I’ve never played Might and Magic 1, but to draw from something I know, what makes a game like Arcanum more awesome than Dragon Age is the freedom. After completing Ostagar in DA you’re forced to go to Lothering, and in general all of DA is, as someone pointed out earlier, a choose-your-own-adventure more than anything else. In Arcanum you have basic objectives you need to follow like in any other story driven game, but you can always choose to travel somewhere else than where you’re supposed to go, even from the very beginning. And you can skip many of the main quest objectives if you tread off the beaten path. It makes a world of difference regarding how free the game feels. Don’t feel like to the first village to search for Elder Joachim? Fine, go in the opposite direction and see what happens. You might even pick up some clues relating to the main quest in the process.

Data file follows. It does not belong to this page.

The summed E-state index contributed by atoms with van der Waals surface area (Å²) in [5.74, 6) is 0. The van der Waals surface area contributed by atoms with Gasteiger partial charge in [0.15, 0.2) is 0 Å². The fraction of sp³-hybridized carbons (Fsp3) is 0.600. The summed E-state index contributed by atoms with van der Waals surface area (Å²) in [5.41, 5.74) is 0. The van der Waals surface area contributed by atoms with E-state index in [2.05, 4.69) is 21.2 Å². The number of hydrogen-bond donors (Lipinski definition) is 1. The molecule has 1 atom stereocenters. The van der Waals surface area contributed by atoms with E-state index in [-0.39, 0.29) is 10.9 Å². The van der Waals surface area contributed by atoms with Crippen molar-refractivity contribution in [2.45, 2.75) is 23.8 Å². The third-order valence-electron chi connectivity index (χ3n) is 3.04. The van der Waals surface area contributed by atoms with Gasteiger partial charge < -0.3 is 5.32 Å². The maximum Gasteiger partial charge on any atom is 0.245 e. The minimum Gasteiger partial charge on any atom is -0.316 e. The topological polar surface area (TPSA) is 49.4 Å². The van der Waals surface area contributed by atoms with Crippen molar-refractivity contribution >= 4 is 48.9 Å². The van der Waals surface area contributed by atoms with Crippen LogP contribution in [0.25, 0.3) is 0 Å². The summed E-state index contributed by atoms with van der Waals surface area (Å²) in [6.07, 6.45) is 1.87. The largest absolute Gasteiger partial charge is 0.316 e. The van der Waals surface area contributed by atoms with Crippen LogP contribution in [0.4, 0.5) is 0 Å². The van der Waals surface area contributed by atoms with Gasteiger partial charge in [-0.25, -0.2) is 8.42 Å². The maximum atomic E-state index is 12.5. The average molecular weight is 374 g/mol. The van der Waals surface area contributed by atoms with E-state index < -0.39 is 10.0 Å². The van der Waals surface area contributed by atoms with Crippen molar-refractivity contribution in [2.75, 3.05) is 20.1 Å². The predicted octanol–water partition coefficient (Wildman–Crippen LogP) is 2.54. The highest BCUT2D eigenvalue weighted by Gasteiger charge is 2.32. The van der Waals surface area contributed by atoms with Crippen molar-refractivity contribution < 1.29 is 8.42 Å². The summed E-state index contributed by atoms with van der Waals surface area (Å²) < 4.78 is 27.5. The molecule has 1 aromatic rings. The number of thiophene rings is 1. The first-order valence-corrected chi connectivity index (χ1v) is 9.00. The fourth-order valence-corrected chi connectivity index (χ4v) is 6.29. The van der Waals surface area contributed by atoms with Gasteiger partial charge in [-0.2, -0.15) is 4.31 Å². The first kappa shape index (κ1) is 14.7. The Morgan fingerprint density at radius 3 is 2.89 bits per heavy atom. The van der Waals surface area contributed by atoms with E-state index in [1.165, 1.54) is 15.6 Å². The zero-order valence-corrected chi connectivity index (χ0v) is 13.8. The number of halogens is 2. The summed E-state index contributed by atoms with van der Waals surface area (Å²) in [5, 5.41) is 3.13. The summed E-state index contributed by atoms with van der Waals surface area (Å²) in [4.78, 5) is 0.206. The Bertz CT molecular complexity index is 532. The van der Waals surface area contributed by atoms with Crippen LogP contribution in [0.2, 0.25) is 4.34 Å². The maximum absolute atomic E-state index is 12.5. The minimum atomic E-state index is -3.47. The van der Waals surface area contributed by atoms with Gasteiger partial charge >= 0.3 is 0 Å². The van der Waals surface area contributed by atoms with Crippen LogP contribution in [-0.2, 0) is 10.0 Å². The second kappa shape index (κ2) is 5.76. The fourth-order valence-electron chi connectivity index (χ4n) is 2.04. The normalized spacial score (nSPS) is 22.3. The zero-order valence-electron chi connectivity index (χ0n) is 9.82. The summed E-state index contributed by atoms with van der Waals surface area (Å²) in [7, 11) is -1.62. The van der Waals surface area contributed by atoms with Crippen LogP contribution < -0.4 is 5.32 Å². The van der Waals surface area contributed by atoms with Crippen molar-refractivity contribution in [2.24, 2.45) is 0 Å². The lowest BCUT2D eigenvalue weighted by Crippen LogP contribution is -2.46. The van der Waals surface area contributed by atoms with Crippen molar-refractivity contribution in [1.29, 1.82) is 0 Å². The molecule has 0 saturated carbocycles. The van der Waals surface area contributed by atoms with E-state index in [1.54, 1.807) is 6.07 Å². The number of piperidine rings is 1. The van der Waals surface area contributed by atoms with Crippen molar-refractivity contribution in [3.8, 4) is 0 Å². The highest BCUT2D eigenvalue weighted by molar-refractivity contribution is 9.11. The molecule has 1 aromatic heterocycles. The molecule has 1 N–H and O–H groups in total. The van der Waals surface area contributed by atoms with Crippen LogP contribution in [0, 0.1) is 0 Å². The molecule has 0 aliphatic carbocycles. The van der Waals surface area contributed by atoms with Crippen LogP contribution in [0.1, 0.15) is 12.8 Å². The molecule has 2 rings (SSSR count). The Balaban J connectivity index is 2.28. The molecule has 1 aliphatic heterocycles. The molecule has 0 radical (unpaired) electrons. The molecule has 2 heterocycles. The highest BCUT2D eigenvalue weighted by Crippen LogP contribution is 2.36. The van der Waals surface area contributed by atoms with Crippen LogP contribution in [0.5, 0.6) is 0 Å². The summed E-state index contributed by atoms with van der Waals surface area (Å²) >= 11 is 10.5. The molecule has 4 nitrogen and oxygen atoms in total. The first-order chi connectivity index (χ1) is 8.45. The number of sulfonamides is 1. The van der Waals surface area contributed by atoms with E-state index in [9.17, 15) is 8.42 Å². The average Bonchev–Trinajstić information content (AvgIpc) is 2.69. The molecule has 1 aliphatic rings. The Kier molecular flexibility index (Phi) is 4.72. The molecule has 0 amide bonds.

Bioware are decent enough as a company, but they have long abandoned what I would call RPGs and are now making interactive movies. Fair play to them if it sells, but it’s beginning to feel old when the structure of all their games is the same.

  • MalcolmM said,

    I played Dragon Age for a few hours, and hated every one of them. I play RPGs for the combat and character development, not for the story. If there is an interesting story to back up the solid gameplay then that is a bonus, but it can’t be the main focus of the game. And Dragon Age doesn’t have a great story, not even a good one. Combat is terrible, it mostly consists of trying to stop your party members from doing incredibly stupid things.

    I found the same thing with Mass Effect, the gameplay is horrible, and the story isn’t much better. The quests incredibily simplistic fetch quests. And the interface is terrible. I also bought ME2, but I’m having a hard time getting started with it.

    What I find interesting is that when I read player (not paid) reviews of most Bioware games, most people agree with my opinion that the game mechanics are poor. They just find the story more interesting than I do. I would suggest to these people that they buy some books, they are a lot cheaper, and the writting in much better.